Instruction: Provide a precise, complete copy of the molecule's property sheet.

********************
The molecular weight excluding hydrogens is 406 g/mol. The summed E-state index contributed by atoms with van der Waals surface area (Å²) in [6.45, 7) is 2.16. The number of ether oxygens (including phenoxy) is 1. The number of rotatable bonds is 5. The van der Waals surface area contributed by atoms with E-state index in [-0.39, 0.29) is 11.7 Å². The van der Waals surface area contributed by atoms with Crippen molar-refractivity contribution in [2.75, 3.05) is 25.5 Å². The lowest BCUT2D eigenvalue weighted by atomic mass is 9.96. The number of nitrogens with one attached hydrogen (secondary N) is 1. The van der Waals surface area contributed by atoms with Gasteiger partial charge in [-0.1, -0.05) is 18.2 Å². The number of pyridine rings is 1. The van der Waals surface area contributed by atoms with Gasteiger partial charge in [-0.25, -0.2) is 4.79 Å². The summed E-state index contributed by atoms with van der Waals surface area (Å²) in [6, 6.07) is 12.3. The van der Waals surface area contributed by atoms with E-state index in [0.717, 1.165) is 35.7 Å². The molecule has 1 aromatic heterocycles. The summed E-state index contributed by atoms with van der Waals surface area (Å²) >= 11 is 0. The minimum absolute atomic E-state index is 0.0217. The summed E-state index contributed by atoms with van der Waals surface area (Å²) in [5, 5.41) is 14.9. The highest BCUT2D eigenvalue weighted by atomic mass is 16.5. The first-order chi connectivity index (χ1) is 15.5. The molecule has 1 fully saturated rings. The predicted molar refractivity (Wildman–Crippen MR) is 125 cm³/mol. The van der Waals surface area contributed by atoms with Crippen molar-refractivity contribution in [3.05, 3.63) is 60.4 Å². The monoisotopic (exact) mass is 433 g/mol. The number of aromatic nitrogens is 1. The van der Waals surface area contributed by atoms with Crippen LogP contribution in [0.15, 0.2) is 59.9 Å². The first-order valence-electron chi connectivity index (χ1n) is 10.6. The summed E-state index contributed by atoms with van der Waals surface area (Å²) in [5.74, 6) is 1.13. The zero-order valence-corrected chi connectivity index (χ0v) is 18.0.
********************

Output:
The molecular weight excluding hydrogens is 406 g/mol. The summed E-state index contributed by atoms with van der Waals surface area (Å²) in [6.45, 7) is 2.16. The number of ether oxygens (including phenoxy) is 1. The number of rotatable bonds is 5. The van der Waals surface area contributed by atoms with E-state index in [-0.39, 0.29) is 11.7 Å². The van der Waals surface area contributed by atoms with Crippen molar-refractivity contribution in [2.75, 3.05) is 25.5 Å². The lowest BCUT2D eigenvalue weighted by atomic mass is 9.96. The number of nitrogens with one attached hydrogen (secondary N) is 1. The van der Waals surface area contributed by atoms with Gasteiger partial charge in [-0.1, -0.05) is 18.2 Å². The number of pyridine rings is 1. The van der Waals surface area contributed by atoms with Gasteiger partial charge in [-0.25, -0.2) is 4.79 Å². The summed E-state index contributed by atoms with van der Waals surface area (Å²) in [6, 6.07) is 12.3. The van der Waals surface area contributed by atoms with E-state index in [0.717, 1.165) is 35.7 Å². The molecule has 1 aromatic heterocycles. The summed E-state index contributed by atoms with van der Waals surface area (Å²) >= 11 is 0. The minimum absolute atomic E-state index is 0.0217. The summed E-state index contributed by atoms with van der Waals surface area (Å²) in [5, 5.41) is 14.9. The highest BCUT2D eigenvalue weighted by atomic mass is 16.5. The first-order chi connectivity index (χ1) is 15.5. The molecule has 1 fully saturated rings. The predicted molar refractivity (Wildman–Crippen MR) is 125 cm³/mol. The van der Waals surface area contributed by atoms with Crippen molar-refractivity contribution in [3.05, 3.63) is 60.4 Å². The monoisotopic (exact) mass is 433 g/mol. The number of aromatic nitrogens is 1. The van der Waals surface area contributed by atoms with Crippen LogP contribution in [0.15, 0.2) is 59.9 Å². The first-order valence-electron chi connectivity index (χ1n) is 10.6. The summed E-state index contributed by atoms with van der Waals surface area (Å²) in [5.74, 6) is 1.13. The zero-order valence-corrected chi connectivity index (χ0v) is 18.0.